Solar energy, on the other hand, holds great promise for restructuring Nigeria’s unreliable power supply. Statistically, it’s been suggested that it could increase the rate of energy availability of electricity to reach about 80 million people who currently do not have access to the power supply. The good side of this solar hope is leaning on the fact that solar energy capacity can be created far quicker than usual power plants. It can also be built-in little forms, starting up in a relatively small form and adding more capacity as the need and usage increases.
When it comes to the differences between Solar Energy and Electricity in Nigeria, there are several factors that are involved. Some of the differences are caused by some factors. These factors are stated below;
- Operation and maintenance culture.
Solar energy as a renewable energy technology is almost a new form of energy with regard to the traditional culture of Nigerian electricity, and not it has not been practically developed, there is little or no knowledge about its operation and maintenance custom. Perfect workforce can’t be achieved if the solar system is not well operated.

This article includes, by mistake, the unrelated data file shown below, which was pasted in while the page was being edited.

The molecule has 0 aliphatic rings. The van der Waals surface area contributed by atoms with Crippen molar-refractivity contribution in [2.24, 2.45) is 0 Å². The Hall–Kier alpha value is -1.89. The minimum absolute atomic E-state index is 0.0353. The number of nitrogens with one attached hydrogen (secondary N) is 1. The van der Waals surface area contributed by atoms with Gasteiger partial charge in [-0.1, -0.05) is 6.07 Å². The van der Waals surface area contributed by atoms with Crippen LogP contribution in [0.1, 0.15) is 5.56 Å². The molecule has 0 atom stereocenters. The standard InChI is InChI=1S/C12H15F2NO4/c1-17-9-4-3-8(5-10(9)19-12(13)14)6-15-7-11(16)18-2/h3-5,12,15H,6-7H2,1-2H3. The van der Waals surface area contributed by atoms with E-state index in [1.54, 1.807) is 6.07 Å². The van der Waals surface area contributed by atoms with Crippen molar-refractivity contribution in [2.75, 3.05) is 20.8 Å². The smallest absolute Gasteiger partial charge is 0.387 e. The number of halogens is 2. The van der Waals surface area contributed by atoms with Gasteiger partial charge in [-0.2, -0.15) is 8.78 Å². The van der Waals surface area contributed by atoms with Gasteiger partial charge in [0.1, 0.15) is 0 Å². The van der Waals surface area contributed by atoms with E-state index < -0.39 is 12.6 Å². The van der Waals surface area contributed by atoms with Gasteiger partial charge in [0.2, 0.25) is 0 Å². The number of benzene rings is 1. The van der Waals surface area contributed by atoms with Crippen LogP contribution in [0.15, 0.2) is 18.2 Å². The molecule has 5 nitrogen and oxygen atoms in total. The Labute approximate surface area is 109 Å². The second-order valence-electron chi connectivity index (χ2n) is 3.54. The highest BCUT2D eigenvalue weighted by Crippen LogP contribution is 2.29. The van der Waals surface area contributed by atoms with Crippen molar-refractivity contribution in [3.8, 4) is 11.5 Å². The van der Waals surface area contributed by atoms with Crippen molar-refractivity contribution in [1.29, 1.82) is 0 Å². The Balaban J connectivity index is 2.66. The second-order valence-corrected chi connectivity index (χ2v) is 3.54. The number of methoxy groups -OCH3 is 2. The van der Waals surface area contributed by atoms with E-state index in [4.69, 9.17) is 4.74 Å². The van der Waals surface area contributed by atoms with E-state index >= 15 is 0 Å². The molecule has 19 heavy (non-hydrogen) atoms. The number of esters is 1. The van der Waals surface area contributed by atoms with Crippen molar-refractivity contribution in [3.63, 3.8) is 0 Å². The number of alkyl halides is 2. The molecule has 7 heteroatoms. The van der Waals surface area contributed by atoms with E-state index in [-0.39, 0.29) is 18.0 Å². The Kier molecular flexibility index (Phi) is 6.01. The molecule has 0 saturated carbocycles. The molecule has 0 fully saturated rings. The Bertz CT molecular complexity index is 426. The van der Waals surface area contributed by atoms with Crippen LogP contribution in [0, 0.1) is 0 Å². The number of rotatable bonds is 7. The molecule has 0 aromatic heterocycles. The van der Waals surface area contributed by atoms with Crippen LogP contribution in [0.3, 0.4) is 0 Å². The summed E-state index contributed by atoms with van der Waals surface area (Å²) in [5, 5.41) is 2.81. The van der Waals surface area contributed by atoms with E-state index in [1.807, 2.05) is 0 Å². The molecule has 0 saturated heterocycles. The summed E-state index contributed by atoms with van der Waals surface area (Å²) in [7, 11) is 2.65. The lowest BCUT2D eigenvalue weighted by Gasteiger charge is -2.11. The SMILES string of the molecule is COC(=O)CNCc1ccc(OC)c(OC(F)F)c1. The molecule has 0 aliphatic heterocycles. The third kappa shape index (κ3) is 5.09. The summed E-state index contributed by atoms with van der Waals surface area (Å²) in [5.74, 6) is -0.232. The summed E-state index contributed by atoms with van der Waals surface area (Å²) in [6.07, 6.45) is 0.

Concurrently, if maintenance of the solar system is not well carried out as necessary, it might cause some distortion and irregularity. Equipment, parts and other components that would make the use of solar energy effective in Nigeria aren’t readily available, as a matter of fact, most parts are imported. The use of traditional electricity is mostly done and controlled in Nigeria, and this fact of maintenance and operation has caused the usage of electricity to be more than that of Solar Energy.
2. Complex Technology
In Nigeria, standards, patterns and guidelines are not enough when it comes to renewable energy technologies regarding the weights of its durability, reliability, efficiency and performance. These complexities have made the use of solar energy to be on the low side while electricity strives perfectly despite its flaws.